Weehnoowa John? :)
One section of the site caught my attention; it displays useful Tunisian phrases for first-time visitors. The English pitch adds up an immensely charming sound to our beautiful language!
Try these for example (spot the little influence of the local accent) :
* Titkallem Angleez? - Do you speak English?
* Wehnoowa John - Where is John?
* Wehneeya Jane - Where is Jane?
* Asia cullock! - Pay attention and listen ;)
* Shismik? - What is your name
* Attini min fathlik - Please may I have
* Chef, brabbi atina zouz kahawi bel helib. - Waiter, give us two cups of coffee with milk
* Bearhee - Ok
* El ftour bneen barcha - The lunch is delicious
* Imshee feesah! - Go quickly!
* Andixshee? - Do you have?
* Kaddesh essabaat? - How much do these shoes cost?
* Hattashay – Nothing
* Yizzy - Stop
* Athum - Eggs
* Hooter - Fish
* Sulk – Spinach
* Magnoose - Flat leaf parsley
* Potartah – Potatoes
* Macarouna - Pasta
* De bousa mer - A bottle of water :))
What struck me the most were these expatriates' comments on the Tunisian way of life. By moving away from the capital and the tourist compounds, they came in touch with the very essence of the Tunisian people. They still felt there was no need to adjust as they realised Tunisia and Britain were analogous in many ways; both nations are authentic, singular, mindful of their values, respectful and welcoming of foreign cultures. I could not agree more, I have always found the English very, very similar to us!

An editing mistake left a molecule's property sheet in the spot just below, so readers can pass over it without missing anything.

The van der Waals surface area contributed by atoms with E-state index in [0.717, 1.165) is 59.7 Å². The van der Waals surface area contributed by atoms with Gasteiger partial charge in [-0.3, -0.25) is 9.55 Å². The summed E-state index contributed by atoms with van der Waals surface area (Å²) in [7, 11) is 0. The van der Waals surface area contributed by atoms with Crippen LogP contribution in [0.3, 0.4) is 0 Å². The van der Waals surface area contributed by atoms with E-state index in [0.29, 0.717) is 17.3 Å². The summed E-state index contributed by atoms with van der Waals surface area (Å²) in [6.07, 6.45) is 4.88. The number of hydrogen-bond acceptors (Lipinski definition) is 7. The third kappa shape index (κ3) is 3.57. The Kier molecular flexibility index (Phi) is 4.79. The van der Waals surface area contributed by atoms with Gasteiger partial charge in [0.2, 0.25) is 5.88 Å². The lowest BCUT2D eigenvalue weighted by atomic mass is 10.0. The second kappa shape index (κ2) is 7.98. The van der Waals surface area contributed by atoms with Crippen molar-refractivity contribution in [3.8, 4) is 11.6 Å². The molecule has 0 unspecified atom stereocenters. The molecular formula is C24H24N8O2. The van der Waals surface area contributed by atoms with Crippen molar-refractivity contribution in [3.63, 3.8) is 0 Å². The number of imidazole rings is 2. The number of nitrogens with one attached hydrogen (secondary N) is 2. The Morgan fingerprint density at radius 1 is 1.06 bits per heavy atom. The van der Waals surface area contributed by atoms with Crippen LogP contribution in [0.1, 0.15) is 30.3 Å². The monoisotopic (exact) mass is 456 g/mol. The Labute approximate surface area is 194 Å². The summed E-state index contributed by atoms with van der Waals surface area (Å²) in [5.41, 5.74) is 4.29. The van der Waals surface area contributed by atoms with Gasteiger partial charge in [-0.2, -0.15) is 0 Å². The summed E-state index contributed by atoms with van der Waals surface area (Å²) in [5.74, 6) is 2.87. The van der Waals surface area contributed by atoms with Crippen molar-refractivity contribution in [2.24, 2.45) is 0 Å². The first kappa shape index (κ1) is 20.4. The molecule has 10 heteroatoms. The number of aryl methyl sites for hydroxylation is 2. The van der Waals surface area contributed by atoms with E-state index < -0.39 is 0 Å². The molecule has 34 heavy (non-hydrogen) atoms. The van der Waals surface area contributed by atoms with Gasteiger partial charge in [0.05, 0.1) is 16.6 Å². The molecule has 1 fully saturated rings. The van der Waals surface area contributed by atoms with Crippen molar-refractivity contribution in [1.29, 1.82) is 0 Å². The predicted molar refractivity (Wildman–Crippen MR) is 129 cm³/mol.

Hassiloo (i.e. to sum up;), I am absolutely delighted to see that people in this country are ready to switch directions and look up to the free and developed world that is only a couple of hours away from them. The timing is correct, all we need to do now is work out the politics of that move... and that seems a bit more complicated I'm afraid. Even the last bastion of the anglosaxon mindset in Tunisia, the Pioneer School of Ariana, was dis-Englishised and carved up. I mean, how absurd is this?!?